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At Davos, where wealth is a given, a debate how much CEOs should be paid

At Davos, where wealth is a given, a debate how much CEOs should be paid

There's no shortage of seven- and eight-figure salaries among the executives gathered at the World Economic Forum.
But the sentiment that CEOs are worth every pretty penny, no matter how many that may be, is finding detractors at this year's meeting.
Criticism of ousted executives like Home Depot Inc.'s Robert Nardelli, who left the company this year with a US$210 million (euro161.81 million) compensation package, has inflamed critics of fat severance deals often referred to as golden parachutes.
They are called so because they often lavish executives with millions of dollars in cash, pension benefits and perks _ from access to corporate jets to dry cleaning services to company cars _ upon their departure.
At an open session Thursday, the distaste was evident among many participating in a discussion that focused on the merits _ and drawbacks _ of sky-high pay for CEOs and whether their salaries should be tied to the performance of the company.
"They've asked us for our money. They haven't risked their own. They are not entrepreneurs," said Hilda Ochoa-Brillembourg, president and CEO of Strategic Investment Group, an Arlington, Virginia-based investment advisory group.
Unlike the majority of the discussions at the World Economic Forum, the session was open to everyone, not just those who have paid the US$25,000 (euro19,263) fee to attend the main gathering. The session was co-sponsored by WEF and the Swiss Federation of Churches.
Earlier this week, the federation held several closed-door discussions with business leaders to discuss the issue.
While Nardelli's compensation raised eyebrows, it's not uncommon for outbound executives to pick up large sums on their way out the door. Paul Pressler, the former CEO of U.S. clothing retailer Gap Inc., is set to receive about US$14 million (euro10.79 million) as part of his severance package, despite the company's decline in revenue and profit during his four years as chief executive.
However, if he finds a new job within two years, he won't be eligible for the salary or bonus.
The current levels of some pay are not just excessive but sickening, said Thomas Minder, CEO of Swiss cosmetics firm Trybol Ltd., and an activist famed in Switzerland for his push "against rip-off salaries."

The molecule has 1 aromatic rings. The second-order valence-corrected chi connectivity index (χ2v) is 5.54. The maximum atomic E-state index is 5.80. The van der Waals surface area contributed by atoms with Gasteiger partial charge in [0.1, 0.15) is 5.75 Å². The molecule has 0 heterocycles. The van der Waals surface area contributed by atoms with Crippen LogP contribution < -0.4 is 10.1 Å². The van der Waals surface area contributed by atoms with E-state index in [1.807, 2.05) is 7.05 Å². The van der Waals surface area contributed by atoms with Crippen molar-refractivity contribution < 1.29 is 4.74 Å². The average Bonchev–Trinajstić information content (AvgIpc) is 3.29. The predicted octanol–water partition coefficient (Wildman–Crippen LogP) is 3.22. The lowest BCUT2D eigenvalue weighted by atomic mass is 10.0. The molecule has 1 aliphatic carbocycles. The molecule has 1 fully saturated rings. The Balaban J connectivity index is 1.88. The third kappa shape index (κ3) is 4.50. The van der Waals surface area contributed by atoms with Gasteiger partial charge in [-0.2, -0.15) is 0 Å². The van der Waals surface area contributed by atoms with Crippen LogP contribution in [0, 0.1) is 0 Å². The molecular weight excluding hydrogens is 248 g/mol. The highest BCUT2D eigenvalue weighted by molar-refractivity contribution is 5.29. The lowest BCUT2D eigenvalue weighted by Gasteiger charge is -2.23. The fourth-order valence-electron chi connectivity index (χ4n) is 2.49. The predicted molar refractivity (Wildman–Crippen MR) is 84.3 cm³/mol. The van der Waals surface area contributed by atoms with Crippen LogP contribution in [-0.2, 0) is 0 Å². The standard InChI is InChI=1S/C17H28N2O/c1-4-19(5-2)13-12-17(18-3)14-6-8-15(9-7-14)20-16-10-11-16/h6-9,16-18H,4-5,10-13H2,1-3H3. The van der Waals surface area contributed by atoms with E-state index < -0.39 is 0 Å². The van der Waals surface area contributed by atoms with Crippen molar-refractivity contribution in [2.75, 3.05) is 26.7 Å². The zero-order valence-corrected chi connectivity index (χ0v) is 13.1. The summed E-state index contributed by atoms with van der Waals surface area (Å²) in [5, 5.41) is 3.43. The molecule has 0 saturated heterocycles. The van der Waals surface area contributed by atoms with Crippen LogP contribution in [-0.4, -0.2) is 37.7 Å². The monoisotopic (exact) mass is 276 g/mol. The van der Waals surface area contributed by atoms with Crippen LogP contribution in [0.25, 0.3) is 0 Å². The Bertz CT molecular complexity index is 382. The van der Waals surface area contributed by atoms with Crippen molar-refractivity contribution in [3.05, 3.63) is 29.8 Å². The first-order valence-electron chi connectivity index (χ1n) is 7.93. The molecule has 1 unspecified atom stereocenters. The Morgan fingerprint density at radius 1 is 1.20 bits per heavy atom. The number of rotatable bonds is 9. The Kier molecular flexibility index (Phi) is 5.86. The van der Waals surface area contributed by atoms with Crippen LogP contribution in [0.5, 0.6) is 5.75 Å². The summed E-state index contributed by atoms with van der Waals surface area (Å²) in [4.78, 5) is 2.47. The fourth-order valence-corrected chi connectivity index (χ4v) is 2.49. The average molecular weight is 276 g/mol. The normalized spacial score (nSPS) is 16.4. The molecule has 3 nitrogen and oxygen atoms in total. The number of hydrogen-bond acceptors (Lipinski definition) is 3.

"It's actually theft. Managers are employees, too, of the company," he said at the session. "They are not entrepreneurs."
But advocates for high CEO salaries said that for companies to attract talented leaders, they must be willing to pay _ citing a small pool of qualified candidates and that the laws of supply and demand drive salary rates.
Bjoern Johansson, chairman of a headhunting firm that bears his name, said at the session that with a growing trend of hiring international CEOs to run multinational management teams, employers were having to put up more money to snag better candidates.
Though the high-CEO pay trend is generally more prevalent in the United States, it isn't limited to American companies.
Deutsche Bank Chief Executive Josef Ackermann was tried twice on charges that he illegally engineered bonuses worth nearly euro60 million (US$77.87 million) to bosses at German phone company Mannesmann AG when it was acquired by Vodafone Group PLC.
The charges were ultimately dropped after the Duesseldorf state court approved a deal that called for the defendants to make payments totaling euro5.8 million (US$7.53 million) in return for the charges being dropped.
Ackermann, who sat on Mannesmann's board at the time and did not receive the bonuses, agreed to pay euro3.2 million (US$4.15 million) of that figure himself. That was based on a percentage of his salary _ a closely guarded secret in Germany.
In Germany, awards of the size awarded to the Mannesmann managers are uncommon and top executives' compensation is generally more modest than in the U.S.
Other companies have moved to cut back on the compensation they offer executives.
California-based retailer Sharper Image Corp. trimmed more than US$3 million (euro2.31 million) from the severance package of Richard Thalheimer, who had founded the company in 1977 and left his post as CEO in September amid questions regarding the timing of certain stock-option grants.
In a securities filing in December, the company said Thalheimer's severance would be US$1.78 million (euro1.37 million) _ far less than the US$5 million (euro3.85 million) minimum that had been guaranteed to him under a contract signed in 2002. He'll get US$3.9 million (euro3.01 million) in retirement benefits.


Updated : 2021-04-21 17:10 GMT+08:00